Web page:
Aug. 12--Job seekers had more opportunities to find work this summer as openings climbed to their highest level nationally in 13 years with small increases in Florida-friendly industries such as leisure and hospitality.
According to a Labor Department report released Tuesday, job openings were at a seasonally adjusted rate of 4.67 million on June 30, a slight bump up from 4.57 million at the end of May, but the most since February 2001.
The report, which also measures hirings, layoffs and resignations, is in line with consistently positive job market data seen in the past year, said Sean Snaith, an economist at the University of Central Florida.
"But all that glitters is not gold," Snaith added, noting that the number of people quitting their jobs has mostly leveled off -- a sign there's less confidence that a person can find other, higher-paying employment. "There's still a lack of strengthening in the wage growth and that shows some chinks in the armor."
Hiring also ticked up in June from May with 4.8 million people finding new jobs, according to Tuesday's Job Openings and Labor Turnover report.
Florida added 34,700 jobs in June -- the most in the nation -- as measured by the Florida Department of Economic Opportunity.
"The regional job market is the best we've seen in six years, with more than 18,000 current job openings in the county," said Steve Craig, president and chief executive officer of CareerSource Palm Beach County. "The county's unemployment rate also has dropped to nearly half of what it was at the peak of the Great Recession in the summer of 2010."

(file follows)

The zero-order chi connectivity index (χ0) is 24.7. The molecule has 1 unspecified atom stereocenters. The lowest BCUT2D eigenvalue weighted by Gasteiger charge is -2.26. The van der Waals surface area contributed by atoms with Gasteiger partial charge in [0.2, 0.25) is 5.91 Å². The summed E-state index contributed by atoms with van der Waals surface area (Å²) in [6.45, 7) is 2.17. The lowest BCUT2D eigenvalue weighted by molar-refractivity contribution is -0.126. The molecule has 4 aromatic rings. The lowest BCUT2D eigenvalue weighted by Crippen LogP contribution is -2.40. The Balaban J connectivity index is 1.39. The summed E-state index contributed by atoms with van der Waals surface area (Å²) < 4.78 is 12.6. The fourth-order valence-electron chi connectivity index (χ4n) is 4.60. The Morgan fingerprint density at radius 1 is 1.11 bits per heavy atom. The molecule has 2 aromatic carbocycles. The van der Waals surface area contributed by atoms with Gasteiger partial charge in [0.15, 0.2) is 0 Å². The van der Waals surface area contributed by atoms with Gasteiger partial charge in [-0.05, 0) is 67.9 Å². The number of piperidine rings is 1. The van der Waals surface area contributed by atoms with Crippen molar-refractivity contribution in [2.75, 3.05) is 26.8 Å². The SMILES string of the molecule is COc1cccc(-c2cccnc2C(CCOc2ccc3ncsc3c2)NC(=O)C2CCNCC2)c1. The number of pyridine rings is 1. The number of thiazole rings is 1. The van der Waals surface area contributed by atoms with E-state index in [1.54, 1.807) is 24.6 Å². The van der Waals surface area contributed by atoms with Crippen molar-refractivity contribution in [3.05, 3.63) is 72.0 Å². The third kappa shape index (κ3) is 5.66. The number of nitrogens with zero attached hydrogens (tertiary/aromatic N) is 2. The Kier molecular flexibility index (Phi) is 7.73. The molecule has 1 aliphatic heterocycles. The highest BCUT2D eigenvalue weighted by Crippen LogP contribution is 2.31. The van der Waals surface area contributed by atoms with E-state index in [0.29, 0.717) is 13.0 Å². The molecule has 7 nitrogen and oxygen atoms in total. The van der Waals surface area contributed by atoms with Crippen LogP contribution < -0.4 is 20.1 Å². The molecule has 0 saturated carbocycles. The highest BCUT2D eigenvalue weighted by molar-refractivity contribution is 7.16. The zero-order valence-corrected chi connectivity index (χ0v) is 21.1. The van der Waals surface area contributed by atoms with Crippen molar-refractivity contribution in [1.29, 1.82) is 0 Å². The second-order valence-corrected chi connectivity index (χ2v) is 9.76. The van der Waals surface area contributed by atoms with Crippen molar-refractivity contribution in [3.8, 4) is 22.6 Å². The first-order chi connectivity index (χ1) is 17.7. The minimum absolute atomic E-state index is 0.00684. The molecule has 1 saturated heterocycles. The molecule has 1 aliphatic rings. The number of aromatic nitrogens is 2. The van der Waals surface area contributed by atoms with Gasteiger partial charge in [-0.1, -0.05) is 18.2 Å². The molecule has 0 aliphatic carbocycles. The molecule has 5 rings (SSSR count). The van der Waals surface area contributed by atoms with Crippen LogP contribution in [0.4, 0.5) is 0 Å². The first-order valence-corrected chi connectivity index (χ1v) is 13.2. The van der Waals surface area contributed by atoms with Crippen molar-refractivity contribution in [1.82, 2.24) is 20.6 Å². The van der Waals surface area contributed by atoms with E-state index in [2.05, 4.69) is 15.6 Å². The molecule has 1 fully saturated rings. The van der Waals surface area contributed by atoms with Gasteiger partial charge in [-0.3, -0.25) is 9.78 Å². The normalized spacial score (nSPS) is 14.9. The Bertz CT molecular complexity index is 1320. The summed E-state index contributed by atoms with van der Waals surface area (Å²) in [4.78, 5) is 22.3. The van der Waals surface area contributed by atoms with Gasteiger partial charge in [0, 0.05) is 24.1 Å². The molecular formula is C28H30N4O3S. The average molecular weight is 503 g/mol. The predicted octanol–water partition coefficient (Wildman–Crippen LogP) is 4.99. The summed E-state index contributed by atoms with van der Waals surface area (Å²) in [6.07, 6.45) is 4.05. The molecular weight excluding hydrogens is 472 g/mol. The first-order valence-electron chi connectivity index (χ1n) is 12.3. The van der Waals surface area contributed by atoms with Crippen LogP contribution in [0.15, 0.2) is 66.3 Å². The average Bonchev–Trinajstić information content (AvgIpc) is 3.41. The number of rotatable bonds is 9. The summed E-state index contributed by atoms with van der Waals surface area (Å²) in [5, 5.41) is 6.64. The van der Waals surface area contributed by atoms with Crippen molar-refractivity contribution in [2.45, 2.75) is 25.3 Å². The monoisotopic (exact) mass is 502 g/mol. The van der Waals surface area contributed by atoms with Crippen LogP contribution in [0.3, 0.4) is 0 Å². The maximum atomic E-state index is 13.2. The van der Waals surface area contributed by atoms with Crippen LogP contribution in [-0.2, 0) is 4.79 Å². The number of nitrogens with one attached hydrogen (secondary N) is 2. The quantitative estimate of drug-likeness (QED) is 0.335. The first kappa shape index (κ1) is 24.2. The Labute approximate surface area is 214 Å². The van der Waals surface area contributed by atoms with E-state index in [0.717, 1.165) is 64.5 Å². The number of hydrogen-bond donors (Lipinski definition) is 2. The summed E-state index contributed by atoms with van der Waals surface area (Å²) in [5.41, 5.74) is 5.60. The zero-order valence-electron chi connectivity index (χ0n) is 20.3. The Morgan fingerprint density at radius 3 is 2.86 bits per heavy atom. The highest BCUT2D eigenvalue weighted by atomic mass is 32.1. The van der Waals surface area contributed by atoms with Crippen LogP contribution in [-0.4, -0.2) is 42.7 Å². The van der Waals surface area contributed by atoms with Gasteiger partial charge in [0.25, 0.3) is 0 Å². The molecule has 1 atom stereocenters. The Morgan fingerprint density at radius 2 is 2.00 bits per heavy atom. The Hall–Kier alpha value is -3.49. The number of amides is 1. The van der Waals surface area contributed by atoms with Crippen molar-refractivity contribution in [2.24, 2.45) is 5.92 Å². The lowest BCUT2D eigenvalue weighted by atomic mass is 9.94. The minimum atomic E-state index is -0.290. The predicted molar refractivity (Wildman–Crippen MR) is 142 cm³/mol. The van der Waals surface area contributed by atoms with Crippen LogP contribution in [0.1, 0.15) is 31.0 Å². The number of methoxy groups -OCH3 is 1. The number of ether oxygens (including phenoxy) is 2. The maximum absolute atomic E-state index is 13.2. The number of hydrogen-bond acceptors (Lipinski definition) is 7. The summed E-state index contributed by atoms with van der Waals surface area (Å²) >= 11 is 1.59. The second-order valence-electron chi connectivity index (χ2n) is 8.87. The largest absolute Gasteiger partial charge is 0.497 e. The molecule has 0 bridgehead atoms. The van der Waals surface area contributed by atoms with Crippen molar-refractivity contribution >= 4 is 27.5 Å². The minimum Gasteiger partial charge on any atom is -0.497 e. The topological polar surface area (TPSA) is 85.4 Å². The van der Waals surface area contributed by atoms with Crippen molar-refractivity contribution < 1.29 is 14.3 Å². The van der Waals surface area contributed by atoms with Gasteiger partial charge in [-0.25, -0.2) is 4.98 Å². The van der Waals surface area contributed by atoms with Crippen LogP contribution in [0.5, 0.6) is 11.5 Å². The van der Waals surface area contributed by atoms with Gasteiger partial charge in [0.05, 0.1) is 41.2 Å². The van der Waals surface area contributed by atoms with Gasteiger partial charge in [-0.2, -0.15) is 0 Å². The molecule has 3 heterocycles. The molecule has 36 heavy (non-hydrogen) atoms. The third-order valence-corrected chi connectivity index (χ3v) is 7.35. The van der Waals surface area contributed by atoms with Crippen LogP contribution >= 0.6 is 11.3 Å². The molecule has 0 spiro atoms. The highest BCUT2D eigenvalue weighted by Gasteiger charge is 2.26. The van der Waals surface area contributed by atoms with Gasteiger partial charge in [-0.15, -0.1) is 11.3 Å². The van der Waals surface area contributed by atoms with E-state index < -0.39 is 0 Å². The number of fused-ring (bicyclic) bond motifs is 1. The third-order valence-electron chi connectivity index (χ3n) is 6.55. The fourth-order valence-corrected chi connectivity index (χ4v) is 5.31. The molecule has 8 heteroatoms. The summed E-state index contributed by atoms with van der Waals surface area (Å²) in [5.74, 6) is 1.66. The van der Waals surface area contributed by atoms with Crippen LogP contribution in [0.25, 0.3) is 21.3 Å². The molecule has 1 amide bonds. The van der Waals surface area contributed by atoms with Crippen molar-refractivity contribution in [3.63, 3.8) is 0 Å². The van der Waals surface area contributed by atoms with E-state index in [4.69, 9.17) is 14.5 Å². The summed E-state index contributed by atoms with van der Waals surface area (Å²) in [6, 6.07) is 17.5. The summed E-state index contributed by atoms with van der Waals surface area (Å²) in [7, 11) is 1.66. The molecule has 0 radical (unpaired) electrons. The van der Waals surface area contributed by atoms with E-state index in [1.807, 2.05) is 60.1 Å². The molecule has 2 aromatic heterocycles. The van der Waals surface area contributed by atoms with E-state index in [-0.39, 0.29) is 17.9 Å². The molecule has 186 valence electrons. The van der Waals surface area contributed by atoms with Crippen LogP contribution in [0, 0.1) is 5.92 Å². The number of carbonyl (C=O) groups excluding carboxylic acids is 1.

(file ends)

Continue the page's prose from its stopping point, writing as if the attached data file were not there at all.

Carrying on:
Craig said Palm Beach County construction jobs have seen the highest growth on a percentage basis, increasing 10.2 percent in the past year.
Nationally, there were 693,000 job openings in the leisure and hospitality industry in June, according to Tuesday's report. That's an increase of 38 percent from the same time last year. The number of professional and business services openings jumped 36 percent in June from last year to 942,000.
Lake Worth resident Alexander Borge was out of work seven months after the nonprofit he worked for ran out of money. Borge estimates he applied for five jobs on average each week and found a full-time position this summer with the nonprofit housing and debt counseling agency DebtHelper.com.
"I knew it was going to be tough and that the job market wasn't in a very good situation," said Borge, who had bought a home just before being laid off. "I'm just glad I was able to find something eventually because my savings was going down and down and down."
While jobs are increasing, unemployment in Palm Beach County edged up in June to 6.1 percent from May's 6 percent. That's partly because of a traditional summer slump for seasonal workers, but there's also a lack of experienced workers to fill specific positions, such as in accounting and information technology, said Randy McDermott, Palm Beach County manager for recruiting firm Robert Half International.
"We are seeing an abundance of job opportunities that are hard to fill because we don't have skilled candidates," McDermott said. "It's been very challenging to find solid candidates."
(c)2014 The Palm Beach Post (West Palm Beach, Fla.)
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Distributed by MCT Information Services
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